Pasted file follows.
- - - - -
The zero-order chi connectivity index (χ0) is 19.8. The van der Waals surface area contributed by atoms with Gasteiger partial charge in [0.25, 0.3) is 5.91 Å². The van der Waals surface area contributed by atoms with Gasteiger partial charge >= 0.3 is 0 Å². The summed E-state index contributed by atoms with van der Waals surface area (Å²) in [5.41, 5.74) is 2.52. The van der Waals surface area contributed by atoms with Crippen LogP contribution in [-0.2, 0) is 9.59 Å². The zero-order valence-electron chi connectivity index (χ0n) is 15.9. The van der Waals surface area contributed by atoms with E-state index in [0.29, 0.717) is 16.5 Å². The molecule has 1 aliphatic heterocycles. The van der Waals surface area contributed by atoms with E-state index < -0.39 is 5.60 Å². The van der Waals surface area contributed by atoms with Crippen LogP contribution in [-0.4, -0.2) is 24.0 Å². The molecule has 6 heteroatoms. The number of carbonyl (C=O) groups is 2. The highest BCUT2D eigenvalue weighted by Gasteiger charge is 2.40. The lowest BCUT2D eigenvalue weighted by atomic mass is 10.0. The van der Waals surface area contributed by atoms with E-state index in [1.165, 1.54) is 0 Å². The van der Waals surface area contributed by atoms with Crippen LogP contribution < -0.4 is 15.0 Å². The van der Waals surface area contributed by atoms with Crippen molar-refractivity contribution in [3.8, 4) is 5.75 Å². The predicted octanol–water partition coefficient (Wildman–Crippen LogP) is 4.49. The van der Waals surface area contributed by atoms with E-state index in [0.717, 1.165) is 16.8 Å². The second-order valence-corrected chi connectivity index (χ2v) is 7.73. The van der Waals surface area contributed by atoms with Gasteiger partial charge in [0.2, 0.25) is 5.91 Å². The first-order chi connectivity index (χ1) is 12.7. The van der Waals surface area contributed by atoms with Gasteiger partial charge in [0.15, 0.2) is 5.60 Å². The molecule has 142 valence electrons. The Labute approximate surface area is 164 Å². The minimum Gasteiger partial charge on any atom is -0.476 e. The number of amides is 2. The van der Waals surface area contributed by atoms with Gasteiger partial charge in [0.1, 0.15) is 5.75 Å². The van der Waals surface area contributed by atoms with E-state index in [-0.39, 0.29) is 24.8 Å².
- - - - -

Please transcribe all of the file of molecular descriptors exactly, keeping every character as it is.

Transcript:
The zero-order chi connectivity index (χ0) is 19.8. The van der Waals surface area contributed by atoms with Gasteiger partial charge in [0.25, 0.3) is 5.91 Å². The van der Waals surface area contributed by atoms with Gasteiger partial charge >= 0.3 is 0 Å². The summed E-state index contributed by atoms with van der Waals surface area (Å²) in [5.41, 5.74) is 2.52. The van der Waals surface area contributed by atoms with Crippen LogP contribution in [-0.2, 0) is 9.59 Å². The zero-order valence-electron chi connectivity index (χ0n) is 15.9. The van der Waals surface area contributed by atoms with E-state index in [0.29, 0.717) is 16.5 Å². The molecule has 1 aliphatic heterocycles. The van der Waals surface area contributed by atoms with E-state index < -0.39 is 5.60 Å². The van der Waals surface area contributed by atoms with Crippen LogP contribution in [-0.4, -0.2) is 24.0 Å². The molecule has 6 heteroatoms. The number of carbonyl (C=O) groups is 2. The highest BCUT2D eigenvalue weighted by Gasteiger charge is 2.40. The lowest BCUT2D eigenvalue weighted by atomic mass is 10.0. The van der Waals surface area contributed by atoms with E-state index in [1.165, 1.54) is 0 Å². The van der Waals surface area contributed by atoms with Crippen LogP contribution < -0.4 is 15.0 Å². The van der Waals surface area contributed by atoms with Crippen molar-refractivity contribution in [3.8, 4) is 5.75 Å². The predicted octanol–water partition coefficient (Wildman–Crippen LogP) is 4.49. The van der Waals surface area contributed by atoms with E-state index in [0.717, 1.165) is 16.8 Å². The second-order valence-corrected chi connectivity index (χ2v) is 7.73. The van der Waals surface area contributed by atoms with Gasteiger partial charge in [0.2, 0.25) is 5.91 Å². The first-order chi connectivity index (χ1) is 12.7. The van der Waals surface area contributed by atoms with Gasteiger partial charge in [0.15, 0.2) is 5.60 Å². The molecule has 142 valence electrons. The Labute approximate surface area is 164 Å². The minimum Gasteiger partial charge on any atom is -0.476 e. The number of amides is 2. The van der Waals surface area contributed by atoms with Gasteiger partial charge in [0.1, 0.15) is 5.75 Å². The van der Waals surface area contributed by atoms with E-state index in [-0.39, 0.29) is 24.8 Å².